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Please use this identifier to cite or link to this item: http://hdl.handle.net/1974/6722

Title: GENDER, CHRISTIANITIES, AND NEO/LIBERAL HEGEMONY: AN ETHNOGRAPHIC EXPLORATION OF GENDER DISCOURSE IN A UNITED CHURCH WOMEN’S GROUP
Authors: MOSURINJOHN, SHARDAY

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Keywords: Protestantism
Discourse Analysis
Neoliberalism
Ethnography
Canada
Gender
Issue Date: 15-Sep-2011
Series/Report no.: Canadian theses
Abstract: This thesis explores the potential for ethico-politically committed cultural critique in investigating lived experiences of gender in the hegemonic global north, where the neo/liberal rhetoric of sexual equality tends to portray issues of gender as already sufficiently addressed. It argues that the ideological roots of dominant gender discourses can be productively explored through the interrelated histories of Christianities and neo/liberalisms that have powerfully shaped mainstream Canadian society. Supported by an extensive body of literature bringing religious studies, feminist, and queer theory to bear on sociological and political questions, this rhetoric is investigated by applying critical discourse analysis to transcripts of interviews conducted over a year of participant observation with the members of a local United Church women’s discussion group. Findings suggest a complex set of attachments, rejections, and ambivalent attitudes toward those elements of feminism that have entered into the social, cultural, political and economic discourses that have become dominant in Canada. The discussion of results considers the forces which produced respondents’ general complacency with the status quo of gender equality along with their hesitancy to make judgments about the validity of competing claims regarding gender ethics. Analysis concludes by examining the implication of these attitudes for the prospects of gender justice movements, especially those conceived in terms of allyship and coalition-building at the intersection of different axes of identity and practice.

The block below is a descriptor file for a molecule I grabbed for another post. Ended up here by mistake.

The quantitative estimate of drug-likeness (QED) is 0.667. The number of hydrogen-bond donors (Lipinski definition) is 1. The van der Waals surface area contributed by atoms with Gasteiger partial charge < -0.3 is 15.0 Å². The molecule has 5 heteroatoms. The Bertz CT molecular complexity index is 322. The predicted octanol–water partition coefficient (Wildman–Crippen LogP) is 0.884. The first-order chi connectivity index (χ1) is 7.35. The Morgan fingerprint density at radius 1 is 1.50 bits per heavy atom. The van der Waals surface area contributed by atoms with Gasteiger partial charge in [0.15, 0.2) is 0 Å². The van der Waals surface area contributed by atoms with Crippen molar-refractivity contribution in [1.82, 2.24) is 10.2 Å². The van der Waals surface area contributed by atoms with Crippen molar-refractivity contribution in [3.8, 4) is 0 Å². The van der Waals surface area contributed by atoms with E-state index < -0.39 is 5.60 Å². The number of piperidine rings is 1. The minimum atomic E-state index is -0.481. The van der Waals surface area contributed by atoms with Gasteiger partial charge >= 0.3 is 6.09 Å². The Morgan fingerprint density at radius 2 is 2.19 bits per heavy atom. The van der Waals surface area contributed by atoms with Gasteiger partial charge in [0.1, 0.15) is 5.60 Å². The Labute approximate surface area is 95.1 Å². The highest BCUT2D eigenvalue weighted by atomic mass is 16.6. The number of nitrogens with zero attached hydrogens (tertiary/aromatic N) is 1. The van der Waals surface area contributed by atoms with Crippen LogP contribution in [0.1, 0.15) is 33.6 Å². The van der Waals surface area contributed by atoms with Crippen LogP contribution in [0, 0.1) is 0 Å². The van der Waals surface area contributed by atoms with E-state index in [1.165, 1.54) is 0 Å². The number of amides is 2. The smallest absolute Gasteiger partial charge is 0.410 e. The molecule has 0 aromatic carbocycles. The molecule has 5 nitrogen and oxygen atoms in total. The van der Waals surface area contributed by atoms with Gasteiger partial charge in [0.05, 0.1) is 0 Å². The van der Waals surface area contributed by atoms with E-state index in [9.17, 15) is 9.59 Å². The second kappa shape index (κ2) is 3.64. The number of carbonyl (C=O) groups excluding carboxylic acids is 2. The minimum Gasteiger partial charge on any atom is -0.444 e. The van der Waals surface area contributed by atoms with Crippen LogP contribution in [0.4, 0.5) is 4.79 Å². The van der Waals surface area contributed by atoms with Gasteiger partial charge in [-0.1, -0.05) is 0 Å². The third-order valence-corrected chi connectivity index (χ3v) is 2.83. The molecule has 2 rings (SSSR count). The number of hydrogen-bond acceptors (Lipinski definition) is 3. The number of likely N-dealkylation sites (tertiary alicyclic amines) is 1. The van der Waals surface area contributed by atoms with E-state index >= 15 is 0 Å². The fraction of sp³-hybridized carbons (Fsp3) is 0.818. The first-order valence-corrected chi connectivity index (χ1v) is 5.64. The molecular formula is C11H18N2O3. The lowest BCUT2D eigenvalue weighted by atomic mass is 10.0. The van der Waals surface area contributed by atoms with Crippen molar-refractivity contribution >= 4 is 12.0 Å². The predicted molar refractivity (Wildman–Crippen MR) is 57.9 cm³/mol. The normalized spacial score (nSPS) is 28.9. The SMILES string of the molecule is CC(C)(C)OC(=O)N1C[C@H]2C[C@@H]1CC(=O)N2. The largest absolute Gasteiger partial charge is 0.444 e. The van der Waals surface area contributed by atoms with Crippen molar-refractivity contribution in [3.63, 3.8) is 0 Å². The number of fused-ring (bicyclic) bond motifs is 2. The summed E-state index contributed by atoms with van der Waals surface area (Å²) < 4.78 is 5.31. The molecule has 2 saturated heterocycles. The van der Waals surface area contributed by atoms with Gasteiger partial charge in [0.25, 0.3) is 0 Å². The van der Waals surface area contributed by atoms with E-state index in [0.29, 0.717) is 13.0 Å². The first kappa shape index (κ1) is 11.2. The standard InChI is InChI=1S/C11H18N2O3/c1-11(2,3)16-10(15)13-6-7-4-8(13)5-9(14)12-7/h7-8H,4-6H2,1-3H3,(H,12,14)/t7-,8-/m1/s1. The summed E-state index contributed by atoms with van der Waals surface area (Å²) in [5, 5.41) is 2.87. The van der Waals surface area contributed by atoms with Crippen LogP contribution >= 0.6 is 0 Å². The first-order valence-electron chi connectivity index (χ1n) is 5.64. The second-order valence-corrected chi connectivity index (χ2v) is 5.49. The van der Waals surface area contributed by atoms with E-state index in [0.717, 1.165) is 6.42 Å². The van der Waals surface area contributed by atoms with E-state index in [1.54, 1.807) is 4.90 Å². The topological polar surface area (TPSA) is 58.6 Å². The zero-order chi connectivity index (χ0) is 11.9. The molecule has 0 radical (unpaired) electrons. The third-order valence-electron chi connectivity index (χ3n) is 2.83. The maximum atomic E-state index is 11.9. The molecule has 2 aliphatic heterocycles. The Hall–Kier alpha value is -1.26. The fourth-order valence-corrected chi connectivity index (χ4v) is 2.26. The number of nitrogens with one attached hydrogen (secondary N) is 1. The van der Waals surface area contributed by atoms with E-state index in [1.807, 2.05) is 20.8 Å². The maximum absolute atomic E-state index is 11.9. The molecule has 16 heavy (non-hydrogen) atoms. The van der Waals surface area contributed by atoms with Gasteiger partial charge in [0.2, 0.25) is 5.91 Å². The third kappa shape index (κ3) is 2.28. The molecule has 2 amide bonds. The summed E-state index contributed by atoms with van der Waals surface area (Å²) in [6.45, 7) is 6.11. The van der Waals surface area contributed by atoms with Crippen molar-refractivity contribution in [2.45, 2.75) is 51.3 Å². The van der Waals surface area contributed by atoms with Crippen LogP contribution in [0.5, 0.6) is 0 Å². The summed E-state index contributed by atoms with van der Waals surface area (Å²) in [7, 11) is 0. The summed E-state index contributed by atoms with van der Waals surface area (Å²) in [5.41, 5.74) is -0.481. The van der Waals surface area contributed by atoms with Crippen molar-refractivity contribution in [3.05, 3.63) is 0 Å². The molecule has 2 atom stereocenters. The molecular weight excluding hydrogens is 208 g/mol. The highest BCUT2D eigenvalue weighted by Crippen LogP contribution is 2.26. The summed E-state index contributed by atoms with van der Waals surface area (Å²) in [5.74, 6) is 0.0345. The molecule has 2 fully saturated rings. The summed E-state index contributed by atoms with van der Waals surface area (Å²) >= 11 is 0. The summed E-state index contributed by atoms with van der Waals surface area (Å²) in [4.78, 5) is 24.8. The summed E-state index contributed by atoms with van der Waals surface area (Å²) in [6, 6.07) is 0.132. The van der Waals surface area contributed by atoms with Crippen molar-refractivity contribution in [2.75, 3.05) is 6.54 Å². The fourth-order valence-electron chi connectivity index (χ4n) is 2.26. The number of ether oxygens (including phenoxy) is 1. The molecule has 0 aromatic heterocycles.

Description: Thesis (Master, Cultural Studies) -- Queen's University, 2011-09-14 13:34:43.664
URI: http://hdl.handle.net/1974/6722
Appears in Collections:Cultural Studies Graduate Theses
Queen's Theses & Dissertations

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